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Since Ethereum switched to proof-of-stake, the Securities and Exchange Commission may be looking at it again (SEC).

The Wall Street Journal says that SEC chairman Gary Gensler told reporters after the Senate Banking Committee on September 15 that cryptocurrencies and intermediaries that let holders "stake" their crypto may make it a security under the Howey test.

Ether staking could trigger securities laws — Gensler
Gary Gensler

 

Gensler was quoted in the WSJ as saying, "From the coin's point of view, [...] that's another sign that under the Howey test, the investing public is expecting profits based on the work of others."

The comments were made on the same day that Ethereum (ETH) switched to proof-of-stake (PoS). This means that the network will no longer use "proof-of-work" mining, which uses a lot of energy. Instead, validators will "stake" to verify transactions and create new blocks.

Gensler said that letting coin holders stake their coins makes "the investing public expect profits based on the work of others."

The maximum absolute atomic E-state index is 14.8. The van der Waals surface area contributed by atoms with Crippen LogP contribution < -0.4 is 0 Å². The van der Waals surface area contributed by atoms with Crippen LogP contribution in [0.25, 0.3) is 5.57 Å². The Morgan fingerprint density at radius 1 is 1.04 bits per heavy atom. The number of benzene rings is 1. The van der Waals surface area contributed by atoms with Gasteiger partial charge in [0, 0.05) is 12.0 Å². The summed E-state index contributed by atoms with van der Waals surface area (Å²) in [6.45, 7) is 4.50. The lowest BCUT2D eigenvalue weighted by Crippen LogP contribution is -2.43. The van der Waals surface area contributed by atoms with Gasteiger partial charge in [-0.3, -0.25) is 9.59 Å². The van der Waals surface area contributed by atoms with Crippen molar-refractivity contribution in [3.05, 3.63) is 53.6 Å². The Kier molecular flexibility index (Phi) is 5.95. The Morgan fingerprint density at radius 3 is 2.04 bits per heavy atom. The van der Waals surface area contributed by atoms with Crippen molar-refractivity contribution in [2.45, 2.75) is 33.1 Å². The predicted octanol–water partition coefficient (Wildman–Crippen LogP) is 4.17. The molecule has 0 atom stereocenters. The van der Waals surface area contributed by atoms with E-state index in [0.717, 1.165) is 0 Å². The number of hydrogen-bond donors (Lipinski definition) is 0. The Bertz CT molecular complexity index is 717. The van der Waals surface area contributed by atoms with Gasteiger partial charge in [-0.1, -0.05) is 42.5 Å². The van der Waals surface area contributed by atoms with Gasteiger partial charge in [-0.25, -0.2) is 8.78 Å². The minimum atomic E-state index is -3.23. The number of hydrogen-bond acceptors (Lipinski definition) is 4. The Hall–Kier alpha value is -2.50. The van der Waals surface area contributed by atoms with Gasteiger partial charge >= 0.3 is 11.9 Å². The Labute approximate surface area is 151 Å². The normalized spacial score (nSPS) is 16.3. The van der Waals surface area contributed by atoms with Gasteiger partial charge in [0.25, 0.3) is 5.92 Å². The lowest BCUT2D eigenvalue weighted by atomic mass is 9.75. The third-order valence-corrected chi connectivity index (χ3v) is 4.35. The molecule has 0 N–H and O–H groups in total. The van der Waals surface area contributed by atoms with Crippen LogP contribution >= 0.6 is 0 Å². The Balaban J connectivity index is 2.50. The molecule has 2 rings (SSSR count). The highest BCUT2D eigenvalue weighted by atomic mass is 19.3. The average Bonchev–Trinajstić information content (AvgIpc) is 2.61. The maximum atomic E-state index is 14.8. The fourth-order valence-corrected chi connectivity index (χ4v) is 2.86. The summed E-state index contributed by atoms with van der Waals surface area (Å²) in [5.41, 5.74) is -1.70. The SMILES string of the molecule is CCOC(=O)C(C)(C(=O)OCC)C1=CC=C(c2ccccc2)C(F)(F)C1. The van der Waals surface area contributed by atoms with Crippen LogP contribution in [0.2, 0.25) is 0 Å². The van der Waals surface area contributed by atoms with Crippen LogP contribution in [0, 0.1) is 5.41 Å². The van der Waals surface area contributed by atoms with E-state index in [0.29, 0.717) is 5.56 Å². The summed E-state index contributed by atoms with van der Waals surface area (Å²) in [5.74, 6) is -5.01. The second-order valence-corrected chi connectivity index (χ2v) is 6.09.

Gensler went on to say that the way intermediaries offer staking services to their clients "looks a lot like lending, but with different labels."

The Commodity Futures Trading Commission (CFTC) and the Securities and Exchange Commission (SEC) both agreed that ETH behaved more like a commodity than a security.

The SEC has been keeping a close eye on the crypto space, especially those that it says are securities. The regulator is involved in a case against Ripple Labs over the launch of the XRP token.

The SEC has also tried to get companies that offer crypto lending products to register with them. In February, BlockFi was fined $100 million for not registering high-yield interest accounts, which the SEC considers to be securities.

Gabor Gurbacs, the director of digital assets strategy at the American investment firm VanEck, tweeted to his 49,300 followers that he had been saying for over six years "that POW to POS transitions can draw regulatory attention"

Gurbacs went on to explain that regulators call rewards from betting "dividends," which is a part of the Howey test.

The Howey Test comes from a Supreme Court case from 1946. In that case, the court decided what makes a deal an investment contract. If it does, it would be a security, and the Securities Act of 1933 would cover it.